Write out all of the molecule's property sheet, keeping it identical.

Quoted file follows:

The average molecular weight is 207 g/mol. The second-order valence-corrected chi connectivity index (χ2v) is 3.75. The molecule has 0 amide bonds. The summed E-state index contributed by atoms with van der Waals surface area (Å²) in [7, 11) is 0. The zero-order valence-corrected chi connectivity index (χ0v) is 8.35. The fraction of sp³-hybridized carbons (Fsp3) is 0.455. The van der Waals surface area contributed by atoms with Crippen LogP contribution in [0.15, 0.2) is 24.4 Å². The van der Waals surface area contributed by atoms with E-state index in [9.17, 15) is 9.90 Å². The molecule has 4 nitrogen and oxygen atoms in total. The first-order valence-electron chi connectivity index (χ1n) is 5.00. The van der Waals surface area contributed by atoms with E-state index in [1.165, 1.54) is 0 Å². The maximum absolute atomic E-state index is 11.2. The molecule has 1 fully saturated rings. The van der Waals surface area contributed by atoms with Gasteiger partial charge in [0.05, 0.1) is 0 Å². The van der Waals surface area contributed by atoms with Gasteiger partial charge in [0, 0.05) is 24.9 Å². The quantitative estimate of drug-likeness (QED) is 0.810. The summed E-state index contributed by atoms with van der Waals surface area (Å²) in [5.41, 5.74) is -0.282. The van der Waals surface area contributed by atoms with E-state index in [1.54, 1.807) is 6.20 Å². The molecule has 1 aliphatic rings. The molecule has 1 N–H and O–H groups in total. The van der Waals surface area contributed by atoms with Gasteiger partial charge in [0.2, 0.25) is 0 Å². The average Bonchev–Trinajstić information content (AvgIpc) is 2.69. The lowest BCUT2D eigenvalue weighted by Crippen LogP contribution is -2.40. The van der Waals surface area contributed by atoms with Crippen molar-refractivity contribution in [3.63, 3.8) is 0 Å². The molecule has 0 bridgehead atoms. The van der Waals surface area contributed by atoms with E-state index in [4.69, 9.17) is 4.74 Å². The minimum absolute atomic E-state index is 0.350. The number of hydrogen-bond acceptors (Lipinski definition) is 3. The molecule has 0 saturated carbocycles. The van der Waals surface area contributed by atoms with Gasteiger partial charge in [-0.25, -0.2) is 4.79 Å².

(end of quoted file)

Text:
The average molecular weight is 207 g/mol. The second-order valence-corrected chi connectivity index (χ2v) is 3.75. The molecule has 0 amide bonds. The summed E-state index contributed by atoms with van der Waals surface area (Å²) in [7, 11) is 0. The zero-order valence-corrected chi connectivity index (χ0v) is 8.35. The fraction of sp³-hybridized carbons (Fsp3) is 0.455. The van der Waals surface area contributed by atoms with Crippen LogP contribution in [0.15, 0.2) is 24.4 Å². The van der Waals surface area contributed by atoms with E-state index in [9.17, 15) is 9.90 Å². The molecule has 4 nitrogen and oxygen atoms in total. The first-order valence-electron chi connectivity index (χ1n) is 5.00. The van der Waals surface area contributed by atoms with E-state index in [1.165, 1.54) is 0 Å². The maximum absolute atomic E-state index is 11.2. The molecule has 1 fully saturated rings. The van der Waals surface area contributed by atoms with Gasteiger partial charge in [0.05, 0.1) is 0 Å². The van der Waals surface area contributed by atoms with Gasteiger partial charge in [0, 0.05) is 24.9 Å². The quantitative estimate of drug-likeness (QED) is 0.810. The summed E-state index contributed by atoms with van der Waals surface area (Å²) in [5.41, 5.74) is -0.282. The van der Waals surface area contributed by atoms with E-state index in [1.54, 1.807) is 6.20 Å². The molecule has 1 aliphatic rings. The molecule has 1 N–H and O–H groups in total. The van der Waals surface area contributed by atoms with Gasteiger partial charge in [0.2, 0.25) is 0 Å². The average Bonchev–Trinajstić information content (AvgIpc) is 2.69. The lowest BCUT2D eigenvalue weighted by Crippen LogP contribution is -2.40. The van der Waals surface area contributed by atoms with Crippen molar-refractivity contribution in [3.63, 3.8) is 0 Å². The molecule has 0 bridgehead atoms. The van der Waals surface area contributed by atoms with E-state index in [4.69, 9.17) is 4.74 Å². The minimum absolute atomic E-state index is 0.350. The number of hydrogen-bond acceptors (Lipinski definition) is 3. The molecule has 0 saturated carbocycles. The van der Waals surface area contributed by atoms with Gasteiger partial charge in [-0.25, -0.2) is 4.79 Å².